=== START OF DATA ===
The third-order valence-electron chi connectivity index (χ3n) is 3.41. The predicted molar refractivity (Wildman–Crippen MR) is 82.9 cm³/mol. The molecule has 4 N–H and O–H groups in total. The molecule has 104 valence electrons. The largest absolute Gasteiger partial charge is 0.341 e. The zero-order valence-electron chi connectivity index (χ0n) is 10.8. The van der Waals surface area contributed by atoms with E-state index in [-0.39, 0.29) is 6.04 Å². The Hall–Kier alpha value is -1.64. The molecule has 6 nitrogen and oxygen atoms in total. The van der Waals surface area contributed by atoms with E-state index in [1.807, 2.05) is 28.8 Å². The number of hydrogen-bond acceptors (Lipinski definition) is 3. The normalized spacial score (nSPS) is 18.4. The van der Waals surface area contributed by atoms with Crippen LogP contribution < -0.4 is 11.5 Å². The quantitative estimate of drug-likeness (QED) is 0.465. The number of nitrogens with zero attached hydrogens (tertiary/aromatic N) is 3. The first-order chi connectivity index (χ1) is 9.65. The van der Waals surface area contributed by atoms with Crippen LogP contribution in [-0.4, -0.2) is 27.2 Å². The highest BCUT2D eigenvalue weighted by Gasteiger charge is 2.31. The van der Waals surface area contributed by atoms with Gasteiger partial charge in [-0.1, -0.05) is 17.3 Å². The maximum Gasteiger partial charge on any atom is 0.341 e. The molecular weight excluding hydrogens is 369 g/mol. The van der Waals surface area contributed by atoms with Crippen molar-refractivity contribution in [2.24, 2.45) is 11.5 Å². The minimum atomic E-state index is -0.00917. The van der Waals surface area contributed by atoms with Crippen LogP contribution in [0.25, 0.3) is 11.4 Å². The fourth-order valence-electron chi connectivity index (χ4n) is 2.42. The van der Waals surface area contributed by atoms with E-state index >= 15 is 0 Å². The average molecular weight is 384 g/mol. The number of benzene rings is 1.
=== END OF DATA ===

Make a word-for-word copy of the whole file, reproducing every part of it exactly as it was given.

The third-order valence-electron chi connectivity index (χ3n) is 3.41. The predicted molar refractivity (Wildman–Crippen MR) is 82.9 cm³/mol. The molecule has 4 N–H and O–H groups in total. The molecule has 104 valence electrons. The largest absolute Gasteiger partial charge is 0.341 e. The zero-order valence-electron chi connectivity index (χ0n) is 10.8. The van der Waals surface area contributed by atoms with E-state index in [-0.39, 0.29) is 6.04 Å². The Hall–Kier alpha value is -1.64. The molecule has 6 nitrogen and oxygen atoms in total. The van der Waals surface area contributed by atoms with E-state index in [1.807, 2.05) is 28.8 Å². The number of hydrogen-bond acceptors (Lipinski definition) is 3. The normalized spacial score (nSPS) is 18.4. The van der Waals surface area contributed by atoms with Crippen LogP contribution < -0.4 is 11.5 Å². The quantitative estimate of drug-likeness (QED) is 0.465. The number of nitrogens with zero attached hydrogens (tertiary/aromatic N) is 3. The first-order chi connectivity index (χ1) is 9.65. The van der Waals surface area contributed by atoms with Crippen LogP contribution in [-0.4, -0.2) is 27.2 Å². The highest BCUT2D eigenvalue weighted by Gasteiger charge is 2.31. The van der Waals surface area contributed by atoms with Gasteiger partial charge in [-0.1, -0.05) is 17.3 Å². The maximum Gasteiger partial charge on any atom is 0.341 e. The molecular weight excluding hydrogens is 369 g/mol. The van der Waals surface area contributed by atoms with Crippen molar-refractivity contribution in [2.24, 2.45) is 11.5 Å². The minimum atomic E-state index is -0.00917. The van der Waals surface area contributed by atoms with Crippen LogP contribution in [0.25, 0.3) is 11.4 Å². The fourth-order valence-electron chi connectivity index (χ4n) is 2.42. The van der Waals surface area contributed by atoms with E-state index >= 15 is 0 Å². The average molecular weight is 384 g/mol. The number of benzene rings is 1.